“From the mountains to the sea…”

A guy walks into a complex and completely different business, such as football, and operates under a film of sheer confusion for a while. Before the B.C. Lions, Richards only had to worry about accompanying dancing feet. His largest claim to athletic fame was the red ribbon he won for Magee high school in 1937, in an inter-high track meet. He was second in the 220 yard dash.  He is a native Vancouverite, born January 5, 1919, and raised at 1438 West 73rd Avenue, Richards began playing the clarinet and saxophone for a living 25 years ago. he became a band leader in 1940, initially at the old Alma Academy. On January 8, 1951, he married his singer, Lorraine McAllister. The marriage produced a daughter in 1952, Dallas: but Lorraine still had to sing for her keep. The point is none of these vital statistics pointed toward Richards becoming football’s answer to Ed Sullivan. “I’d say we really got started in 1956,” Richard’s said. “Dick Diespecker was working with me on production then. I got the idea to add a line of cheerleaders to the show. I had just been to New York to see some stage shows. The chorus line seemed to be adaptable to football.” Grace McDonald had produced stage shows in Vancouver. She owned her own dance school. More important, she was intrigued with Richards’ approach, and his idea that dancing girls, and football, could go steady.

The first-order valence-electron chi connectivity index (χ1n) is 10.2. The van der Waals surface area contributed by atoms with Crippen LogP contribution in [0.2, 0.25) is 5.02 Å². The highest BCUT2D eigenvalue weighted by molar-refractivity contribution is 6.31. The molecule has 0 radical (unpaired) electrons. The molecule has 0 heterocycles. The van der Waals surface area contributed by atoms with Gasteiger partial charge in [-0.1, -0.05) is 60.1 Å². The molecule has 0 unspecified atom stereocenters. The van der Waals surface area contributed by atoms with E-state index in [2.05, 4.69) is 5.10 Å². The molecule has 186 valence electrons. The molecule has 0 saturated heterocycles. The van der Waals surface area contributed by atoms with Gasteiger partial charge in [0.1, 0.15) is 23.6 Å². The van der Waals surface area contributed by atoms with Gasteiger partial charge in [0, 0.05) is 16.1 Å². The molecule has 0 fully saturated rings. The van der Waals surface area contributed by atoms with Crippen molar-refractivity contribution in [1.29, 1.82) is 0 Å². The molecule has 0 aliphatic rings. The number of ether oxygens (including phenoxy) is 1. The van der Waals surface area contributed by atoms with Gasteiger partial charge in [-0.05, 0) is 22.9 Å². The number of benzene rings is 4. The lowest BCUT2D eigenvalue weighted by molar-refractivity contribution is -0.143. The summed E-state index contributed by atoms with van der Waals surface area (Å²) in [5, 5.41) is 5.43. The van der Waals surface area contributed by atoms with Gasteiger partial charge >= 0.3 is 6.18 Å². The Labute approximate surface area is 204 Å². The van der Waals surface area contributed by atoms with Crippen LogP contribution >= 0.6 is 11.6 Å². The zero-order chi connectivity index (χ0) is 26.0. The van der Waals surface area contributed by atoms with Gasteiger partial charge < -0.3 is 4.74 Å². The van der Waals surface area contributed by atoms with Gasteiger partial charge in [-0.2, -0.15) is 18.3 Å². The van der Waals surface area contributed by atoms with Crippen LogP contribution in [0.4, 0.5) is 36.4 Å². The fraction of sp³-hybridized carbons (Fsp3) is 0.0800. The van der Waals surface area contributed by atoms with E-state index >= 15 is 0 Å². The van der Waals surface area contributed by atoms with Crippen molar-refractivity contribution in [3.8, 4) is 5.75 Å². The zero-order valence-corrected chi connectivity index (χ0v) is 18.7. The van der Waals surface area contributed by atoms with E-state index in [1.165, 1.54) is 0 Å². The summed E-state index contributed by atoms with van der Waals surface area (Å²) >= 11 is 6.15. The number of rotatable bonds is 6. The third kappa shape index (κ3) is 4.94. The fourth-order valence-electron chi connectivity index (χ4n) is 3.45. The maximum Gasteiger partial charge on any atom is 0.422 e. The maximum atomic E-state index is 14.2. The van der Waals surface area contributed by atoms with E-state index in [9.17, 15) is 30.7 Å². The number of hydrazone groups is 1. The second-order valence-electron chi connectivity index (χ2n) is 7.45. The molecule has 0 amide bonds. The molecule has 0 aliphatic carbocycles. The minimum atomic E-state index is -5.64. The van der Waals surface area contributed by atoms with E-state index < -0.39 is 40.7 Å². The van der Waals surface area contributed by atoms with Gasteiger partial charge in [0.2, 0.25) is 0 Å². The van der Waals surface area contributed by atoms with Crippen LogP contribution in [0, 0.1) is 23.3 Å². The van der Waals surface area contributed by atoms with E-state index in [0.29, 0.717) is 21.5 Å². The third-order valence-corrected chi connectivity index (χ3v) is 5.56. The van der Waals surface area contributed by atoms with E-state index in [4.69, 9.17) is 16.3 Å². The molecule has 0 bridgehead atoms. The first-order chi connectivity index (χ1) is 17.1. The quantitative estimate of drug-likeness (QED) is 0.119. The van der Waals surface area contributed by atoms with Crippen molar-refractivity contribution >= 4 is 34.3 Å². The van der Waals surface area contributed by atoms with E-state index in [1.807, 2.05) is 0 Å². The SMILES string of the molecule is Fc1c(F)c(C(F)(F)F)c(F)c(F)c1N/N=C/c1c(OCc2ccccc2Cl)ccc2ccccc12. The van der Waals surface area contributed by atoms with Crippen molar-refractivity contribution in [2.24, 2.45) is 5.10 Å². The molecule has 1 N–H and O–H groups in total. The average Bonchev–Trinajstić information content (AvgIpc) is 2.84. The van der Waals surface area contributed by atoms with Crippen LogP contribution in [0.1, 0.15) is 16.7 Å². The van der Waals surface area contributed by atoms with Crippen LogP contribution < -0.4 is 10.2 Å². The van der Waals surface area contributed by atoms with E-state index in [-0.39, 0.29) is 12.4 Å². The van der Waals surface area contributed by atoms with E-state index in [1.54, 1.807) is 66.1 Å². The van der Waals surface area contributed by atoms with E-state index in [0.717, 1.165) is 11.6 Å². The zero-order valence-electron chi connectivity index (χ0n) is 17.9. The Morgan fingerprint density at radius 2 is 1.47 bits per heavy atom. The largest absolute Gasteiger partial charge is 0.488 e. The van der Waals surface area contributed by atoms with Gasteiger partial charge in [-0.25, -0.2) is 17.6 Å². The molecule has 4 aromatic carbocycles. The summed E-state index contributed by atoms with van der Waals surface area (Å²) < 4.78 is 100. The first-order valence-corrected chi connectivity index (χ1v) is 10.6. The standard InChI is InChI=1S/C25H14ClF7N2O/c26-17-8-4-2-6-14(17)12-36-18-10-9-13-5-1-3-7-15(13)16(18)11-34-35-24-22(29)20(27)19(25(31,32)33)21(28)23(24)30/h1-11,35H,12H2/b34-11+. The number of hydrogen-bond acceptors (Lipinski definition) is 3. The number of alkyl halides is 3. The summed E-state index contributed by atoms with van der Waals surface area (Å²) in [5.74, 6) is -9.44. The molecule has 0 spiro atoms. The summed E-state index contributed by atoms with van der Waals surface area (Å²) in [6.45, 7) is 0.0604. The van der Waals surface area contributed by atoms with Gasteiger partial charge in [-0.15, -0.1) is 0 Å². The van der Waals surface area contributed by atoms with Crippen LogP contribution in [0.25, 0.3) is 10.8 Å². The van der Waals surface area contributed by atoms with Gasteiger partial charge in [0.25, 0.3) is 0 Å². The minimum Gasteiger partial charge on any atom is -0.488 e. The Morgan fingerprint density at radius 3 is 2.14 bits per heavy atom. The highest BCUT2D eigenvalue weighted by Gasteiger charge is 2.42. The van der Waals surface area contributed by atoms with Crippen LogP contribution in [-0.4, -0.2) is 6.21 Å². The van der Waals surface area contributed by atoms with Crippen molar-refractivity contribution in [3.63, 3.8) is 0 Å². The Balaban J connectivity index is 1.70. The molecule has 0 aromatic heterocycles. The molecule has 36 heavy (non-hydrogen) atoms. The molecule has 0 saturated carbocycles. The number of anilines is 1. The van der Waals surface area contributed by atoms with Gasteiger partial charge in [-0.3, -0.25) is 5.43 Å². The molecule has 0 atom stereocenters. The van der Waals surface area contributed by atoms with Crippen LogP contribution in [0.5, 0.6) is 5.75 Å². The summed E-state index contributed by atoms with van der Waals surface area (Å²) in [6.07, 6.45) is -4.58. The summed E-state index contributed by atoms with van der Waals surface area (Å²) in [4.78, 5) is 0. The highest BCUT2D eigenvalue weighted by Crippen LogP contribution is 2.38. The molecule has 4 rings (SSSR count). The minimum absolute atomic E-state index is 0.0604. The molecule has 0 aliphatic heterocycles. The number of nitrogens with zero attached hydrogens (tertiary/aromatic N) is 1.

“You are the pride of all B.C…..”

Grace McDonald’s dancers joined up in 1956.

Diespecker left in 1957 and that year Gordon Olson brought his Vancouver Junior Band to Empire Stadium. Now Richards had become band-leader, producer and co-ordinator. He had his own 40 piece house band, 30 dancers and Olson’s 50 juniors. The maestro started to develop themes. He saluted such places as Hawaii, spending money on props such as grass skirts, fake palm trees and tom-toms.

Grey Cup 1958, B.C. Lions FC

In 1958, the second Grey Cup year, Dal still didn’t think his musicians and dancers were ready. But he produced the panorama himself, using Bellingham bands and talent as the centrepiece.

“Buckle down and play the game…”

Halftime entertainment was getting so important by 1958 that the Lions were spending $11,000 a season on it. They even appointed a director, Jack Bain, to work with Richards.

Grey Cup 1960, The B.C. Lions FC